Choosing skin as the tissue model and utilizing planar bifurcating networks as our basic design, we previously obtained optimal designs of micron scale flow networks. In this work, we will present results of network flow characterization studies, including flow distribution and pressure drop measurements across the network devices. We will also present preliminary results of network fabrication in collagen-glycosaminoglycans (collagen-GAG) scaffolds and network endothelialization.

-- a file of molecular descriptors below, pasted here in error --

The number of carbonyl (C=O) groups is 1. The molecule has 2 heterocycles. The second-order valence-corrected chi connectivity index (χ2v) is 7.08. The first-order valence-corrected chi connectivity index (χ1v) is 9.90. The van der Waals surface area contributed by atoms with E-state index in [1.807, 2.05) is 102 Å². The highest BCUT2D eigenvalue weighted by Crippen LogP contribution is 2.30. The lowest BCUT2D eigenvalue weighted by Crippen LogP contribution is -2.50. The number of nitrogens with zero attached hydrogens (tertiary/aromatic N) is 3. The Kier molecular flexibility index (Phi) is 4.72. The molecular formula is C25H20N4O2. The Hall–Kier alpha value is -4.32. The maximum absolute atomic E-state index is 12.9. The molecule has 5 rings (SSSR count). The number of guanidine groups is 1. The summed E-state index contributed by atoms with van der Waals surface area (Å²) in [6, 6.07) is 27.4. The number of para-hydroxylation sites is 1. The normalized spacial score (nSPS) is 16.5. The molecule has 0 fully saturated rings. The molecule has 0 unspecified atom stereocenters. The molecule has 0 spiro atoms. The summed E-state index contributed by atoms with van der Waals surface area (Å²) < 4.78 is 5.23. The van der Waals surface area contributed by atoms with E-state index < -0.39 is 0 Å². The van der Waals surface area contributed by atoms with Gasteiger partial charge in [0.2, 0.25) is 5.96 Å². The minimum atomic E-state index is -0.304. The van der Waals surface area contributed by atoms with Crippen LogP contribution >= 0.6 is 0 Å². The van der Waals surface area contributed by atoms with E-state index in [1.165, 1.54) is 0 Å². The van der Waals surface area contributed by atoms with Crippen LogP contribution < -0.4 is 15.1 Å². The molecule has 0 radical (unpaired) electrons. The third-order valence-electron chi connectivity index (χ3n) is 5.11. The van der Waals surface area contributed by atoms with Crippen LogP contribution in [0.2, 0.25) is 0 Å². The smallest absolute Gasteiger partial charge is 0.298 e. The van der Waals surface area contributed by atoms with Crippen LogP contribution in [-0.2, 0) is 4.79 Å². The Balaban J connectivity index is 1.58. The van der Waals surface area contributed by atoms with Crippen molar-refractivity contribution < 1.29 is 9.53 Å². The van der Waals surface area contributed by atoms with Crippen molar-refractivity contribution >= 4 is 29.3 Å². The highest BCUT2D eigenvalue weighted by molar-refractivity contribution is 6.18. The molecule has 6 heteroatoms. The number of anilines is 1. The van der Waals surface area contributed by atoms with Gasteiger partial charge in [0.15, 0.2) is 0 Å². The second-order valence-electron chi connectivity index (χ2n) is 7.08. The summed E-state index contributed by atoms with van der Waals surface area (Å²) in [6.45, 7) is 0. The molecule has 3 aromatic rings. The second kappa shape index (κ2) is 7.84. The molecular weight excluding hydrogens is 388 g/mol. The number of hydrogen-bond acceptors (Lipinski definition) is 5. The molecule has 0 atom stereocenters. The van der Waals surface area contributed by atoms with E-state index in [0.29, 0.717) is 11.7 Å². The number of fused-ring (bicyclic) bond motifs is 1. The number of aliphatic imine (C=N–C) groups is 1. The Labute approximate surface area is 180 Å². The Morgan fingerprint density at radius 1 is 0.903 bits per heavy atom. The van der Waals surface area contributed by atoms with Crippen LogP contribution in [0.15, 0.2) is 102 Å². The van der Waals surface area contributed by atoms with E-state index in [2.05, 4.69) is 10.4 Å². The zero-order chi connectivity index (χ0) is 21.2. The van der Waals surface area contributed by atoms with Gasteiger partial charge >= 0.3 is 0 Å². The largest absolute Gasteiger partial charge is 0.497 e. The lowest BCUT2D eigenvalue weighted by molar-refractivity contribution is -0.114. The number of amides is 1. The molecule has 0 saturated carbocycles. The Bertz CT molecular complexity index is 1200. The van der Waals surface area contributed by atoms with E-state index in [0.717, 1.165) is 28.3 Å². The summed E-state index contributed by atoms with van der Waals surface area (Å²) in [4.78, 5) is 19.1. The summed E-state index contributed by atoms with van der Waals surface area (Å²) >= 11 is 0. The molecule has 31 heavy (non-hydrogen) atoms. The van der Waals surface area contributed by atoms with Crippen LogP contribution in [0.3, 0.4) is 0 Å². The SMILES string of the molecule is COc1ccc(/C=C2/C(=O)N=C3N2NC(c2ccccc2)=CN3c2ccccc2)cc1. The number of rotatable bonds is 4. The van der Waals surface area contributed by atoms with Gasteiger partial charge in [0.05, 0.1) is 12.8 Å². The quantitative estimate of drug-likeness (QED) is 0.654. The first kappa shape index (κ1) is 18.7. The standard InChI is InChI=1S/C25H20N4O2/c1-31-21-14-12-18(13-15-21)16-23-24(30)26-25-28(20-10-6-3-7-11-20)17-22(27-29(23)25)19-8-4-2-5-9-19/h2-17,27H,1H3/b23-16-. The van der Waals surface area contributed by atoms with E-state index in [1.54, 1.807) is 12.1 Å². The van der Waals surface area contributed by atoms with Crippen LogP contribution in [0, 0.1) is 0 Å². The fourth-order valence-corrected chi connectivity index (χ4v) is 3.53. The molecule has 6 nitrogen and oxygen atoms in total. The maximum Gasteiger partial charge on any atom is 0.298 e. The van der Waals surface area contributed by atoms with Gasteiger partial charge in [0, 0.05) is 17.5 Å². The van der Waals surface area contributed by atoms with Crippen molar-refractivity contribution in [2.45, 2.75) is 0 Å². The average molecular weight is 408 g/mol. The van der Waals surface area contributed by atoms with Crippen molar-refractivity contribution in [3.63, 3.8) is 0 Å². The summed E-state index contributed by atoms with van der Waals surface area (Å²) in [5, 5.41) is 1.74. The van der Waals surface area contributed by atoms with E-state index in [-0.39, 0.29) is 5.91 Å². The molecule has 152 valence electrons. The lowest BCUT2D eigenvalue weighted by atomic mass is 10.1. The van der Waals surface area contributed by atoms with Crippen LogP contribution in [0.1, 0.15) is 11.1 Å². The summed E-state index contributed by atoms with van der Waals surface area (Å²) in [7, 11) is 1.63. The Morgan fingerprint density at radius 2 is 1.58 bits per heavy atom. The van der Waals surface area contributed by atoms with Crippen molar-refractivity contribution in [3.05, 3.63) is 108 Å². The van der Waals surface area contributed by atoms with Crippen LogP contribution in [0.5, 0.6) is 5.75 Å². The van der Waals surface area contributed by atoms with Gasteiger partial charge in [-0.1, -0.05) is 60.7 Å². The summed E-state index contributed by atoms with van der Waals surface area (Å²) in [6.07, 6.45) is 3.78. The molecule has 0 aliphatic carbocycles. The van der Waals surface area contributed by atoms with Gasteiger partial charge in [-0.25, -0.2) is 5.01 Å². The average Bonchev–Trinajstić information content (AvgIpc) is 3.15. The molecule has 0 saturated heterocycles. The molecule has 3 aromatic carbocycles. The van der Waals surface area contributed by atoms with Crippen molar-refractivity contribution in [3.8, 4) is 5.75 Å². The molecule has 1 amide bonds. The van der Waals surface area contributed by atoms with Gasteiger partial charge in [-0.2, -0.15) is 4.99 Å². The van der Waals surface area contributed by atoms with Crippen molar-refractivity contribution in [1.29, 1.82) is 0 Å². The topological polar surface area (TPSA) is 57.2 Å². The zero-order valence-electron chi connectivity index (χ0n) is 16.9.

By using standard photo/soft lithography techniques, the network designs were obtained in poly-dimethyl siloxane (PDMS) molds. Subsequently, microfluidics was established in the PDMS networks and the differential pressure drop across the network was measured using an amplified low pressure sensor. The pressure drop-flow rate relationship was obtained as a function of network generations and network porosity. Figure 2 shows preliminary results for 1-3 generation devices. All devices obey the Poiseuille flow behavior. In addition, flow velocities were measured at different segments of the network devices using particle image velocimetry and the flow distribution efficacy of the networks was quantified. We developed a new soft-lithography technique for fabricating the micron scale flow networks onto collagen-GAG scaffolds. Four process parameters were optimized to obtain well-resolved and stable features: acetic acid (AA) solution concentration, surface dissolution time, applied pressure and glutaraldehyde concentration. The collagen-GAG networks were subsequently endothelialized with BAEC's and cell growth and viability were assessed. Collectively, the results validate our approach for incorporating synthetic ‘vascular' networks with TE products.